A Reuters study on the top 10 drugs in the U.S. confirms what many had suspected: Turing Pharmaceuticals’ CEO Martin Shkreli’s shocking hike of Daraprim last year was only the tip of the iceberg in terms of big pharma greed.
The analysis found that prices for four of the nation’s top 10 drugs have increased more than 100% since 2011, and six others went up more than 50%. And IMS Health data reports that sales for the top 10 drugs went up 44% to $54 million in 2014, from 2011, even though prescriptions for the medications dropped 22%. Reuters found that AbbVie Inc raised the price of arthritis drug Humira more than 126%, Amgen Inc and Teva Pharmaceutical Industries Ltd raised prices for arthritis treatment Enbrel and multiple sclerosis drug Copaxone by 118%.
When Turing raised the price for Daraprim 5000% last year, setting off a firestorm and resulting in a Congressional investigation, more eyes turned to the pharmaceutical industry’s corrupt price hikes. It had long been suspected that med prices were disproportionate to their prescription, especially following the news in early March that found that unused cancer drugs waste $3 billion a year.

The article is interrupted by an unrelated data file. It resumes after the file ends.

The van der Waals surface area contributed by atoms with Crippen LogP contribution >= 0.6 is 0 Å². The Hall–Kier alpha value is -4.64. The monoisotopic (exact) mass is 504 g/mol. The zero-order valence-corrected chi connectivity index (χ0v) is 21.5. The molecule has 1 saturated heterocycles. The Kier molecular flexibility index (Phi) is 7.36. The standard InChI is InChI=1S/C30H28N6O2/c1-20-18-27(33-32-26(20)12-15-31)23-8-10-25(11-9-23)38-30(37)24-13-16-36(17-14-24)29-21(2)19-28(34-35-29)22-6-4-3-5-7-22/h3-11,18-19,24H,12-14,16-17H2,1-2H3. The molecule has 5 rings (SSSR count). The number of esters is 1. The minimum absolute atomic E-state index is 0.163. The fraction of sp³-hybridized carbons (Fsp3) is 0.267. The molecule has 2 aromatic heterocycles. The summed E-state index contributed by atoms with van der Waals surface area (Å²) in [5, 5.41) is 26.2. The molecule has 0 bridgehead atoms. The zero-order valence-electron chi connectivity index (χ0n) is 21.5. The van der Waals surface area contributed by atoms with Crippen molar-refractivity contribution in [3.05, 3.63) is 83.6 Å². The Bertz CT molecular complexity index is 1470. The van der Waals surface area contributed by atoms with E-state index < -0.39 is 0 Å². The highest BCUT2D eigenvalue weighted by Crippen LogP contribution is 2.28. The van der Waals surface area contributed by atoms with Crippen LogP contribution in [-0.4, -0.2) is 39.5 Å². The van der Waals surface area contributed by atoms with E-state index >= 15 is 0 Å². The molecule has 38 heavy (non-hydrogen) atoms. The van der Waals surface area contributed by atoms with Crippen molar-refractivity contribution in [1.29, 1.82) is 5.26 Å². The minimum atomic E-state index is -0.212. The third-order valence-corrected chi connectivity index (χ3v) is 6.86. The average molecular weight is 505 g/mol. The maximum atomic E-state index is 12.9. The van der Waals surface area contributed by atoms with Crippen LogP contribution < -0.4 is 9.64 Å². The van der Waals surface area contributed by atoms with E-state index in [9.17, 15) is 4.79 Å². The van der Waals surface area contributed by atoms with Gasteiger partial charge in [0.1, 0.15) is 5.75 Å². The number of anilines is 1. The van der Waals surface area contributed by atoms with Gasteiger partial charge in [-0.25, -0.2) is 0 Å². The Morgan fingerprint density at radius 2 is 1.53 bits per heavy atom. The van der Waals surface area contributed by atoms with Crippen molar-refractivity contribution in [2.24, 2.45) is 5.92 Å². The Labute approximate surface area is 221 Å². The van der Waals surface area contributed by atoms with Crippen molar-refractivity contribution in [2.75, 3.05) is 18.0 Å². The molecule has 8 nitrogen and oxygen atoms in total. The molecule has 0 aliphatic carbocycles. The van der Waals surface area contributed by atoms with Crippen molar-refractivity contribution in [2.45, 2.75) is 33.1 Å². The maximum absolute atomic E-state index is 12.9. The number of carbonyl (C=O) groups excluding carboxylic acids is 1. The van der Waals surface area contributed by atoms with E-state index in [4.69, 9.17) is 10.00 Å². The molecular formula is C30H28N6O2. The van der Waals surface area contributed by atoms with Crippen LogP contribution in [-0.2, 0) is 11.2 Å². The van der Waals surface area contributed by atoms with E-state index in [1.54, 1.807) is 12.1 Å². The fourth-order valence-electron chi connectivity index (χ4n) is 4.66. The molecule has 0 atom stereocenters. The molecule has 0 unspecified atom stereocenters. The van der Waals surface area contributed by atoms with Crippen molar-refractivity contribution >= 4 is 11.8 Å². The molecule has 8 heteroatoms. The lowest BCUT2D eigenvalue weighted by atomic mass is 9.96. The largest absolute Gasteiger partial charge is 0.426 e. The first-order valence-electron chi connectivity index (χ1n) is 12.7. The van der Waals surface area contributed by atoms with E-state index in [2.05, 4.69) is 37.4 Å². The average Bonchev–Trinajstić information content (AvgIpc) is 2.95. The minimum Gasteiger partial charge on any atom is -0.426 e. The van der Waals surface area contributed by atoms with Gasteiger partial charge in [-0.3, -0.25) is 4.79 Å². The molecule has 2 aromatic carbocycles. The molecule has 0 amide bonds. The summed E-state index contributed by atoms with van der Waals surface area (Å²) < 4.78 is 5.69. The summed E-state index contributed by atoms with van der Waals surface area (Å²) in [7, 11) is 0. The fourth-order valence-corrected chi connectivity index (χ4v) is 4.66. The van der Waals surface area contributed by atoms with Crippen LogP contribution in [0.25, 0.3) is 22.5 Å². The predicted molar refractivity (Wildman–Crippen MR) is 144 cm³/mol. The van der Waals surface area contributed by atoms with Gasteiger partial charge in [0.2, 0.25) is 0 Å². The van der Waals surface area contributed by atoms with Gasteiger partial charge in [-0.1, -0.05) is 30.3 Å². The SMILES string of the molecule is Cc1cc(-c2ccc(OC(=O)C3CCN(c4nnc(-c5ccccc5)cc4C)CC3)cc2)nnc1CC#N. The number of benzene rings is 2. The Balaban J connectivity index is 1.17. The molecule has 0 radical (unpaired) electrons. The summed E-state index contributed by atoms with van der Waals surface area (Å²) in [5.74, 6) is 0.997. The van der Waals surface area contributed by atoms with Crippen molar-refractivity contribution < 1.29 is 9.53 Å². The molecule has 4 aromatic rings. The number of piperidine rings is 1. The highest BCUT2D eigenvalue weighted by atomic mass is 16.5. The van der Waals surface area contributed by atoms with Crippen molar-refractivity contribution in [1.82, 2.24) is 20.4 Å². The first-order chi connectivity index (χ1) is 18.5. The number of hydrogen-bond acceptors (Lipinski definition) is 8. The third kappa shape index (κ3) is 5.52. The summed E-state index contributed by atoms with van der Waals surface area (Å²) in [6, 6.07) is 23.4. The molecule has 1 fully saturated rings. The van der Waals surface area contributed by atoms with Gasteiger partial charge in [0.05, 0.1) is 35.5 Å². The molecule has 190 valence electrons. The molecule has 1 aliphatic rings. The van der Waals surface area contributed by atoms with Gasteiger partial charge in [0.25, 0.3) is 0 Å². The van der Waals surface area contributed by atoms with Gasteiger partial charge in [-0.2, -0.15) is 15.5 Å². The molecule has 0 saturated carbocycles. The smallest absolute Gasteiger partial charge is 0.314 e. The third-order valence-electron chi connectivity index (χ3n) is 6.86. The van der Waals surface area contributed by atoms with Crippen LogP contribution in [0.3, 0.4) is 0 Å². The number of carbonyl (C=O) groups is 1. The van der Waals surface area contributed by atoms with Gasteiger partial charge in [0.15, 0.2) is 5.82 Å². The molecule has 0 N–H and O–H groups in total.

Reuters notes that drug companies have responded to inquiries about their prices hikes, and have said they “set prices to recoup investments in failed drugs, support new research and development efforts, and pay for clinical trials to broaden the use of approved drugs.” Sounds like a pretty good cover-up for what others might simply call greed.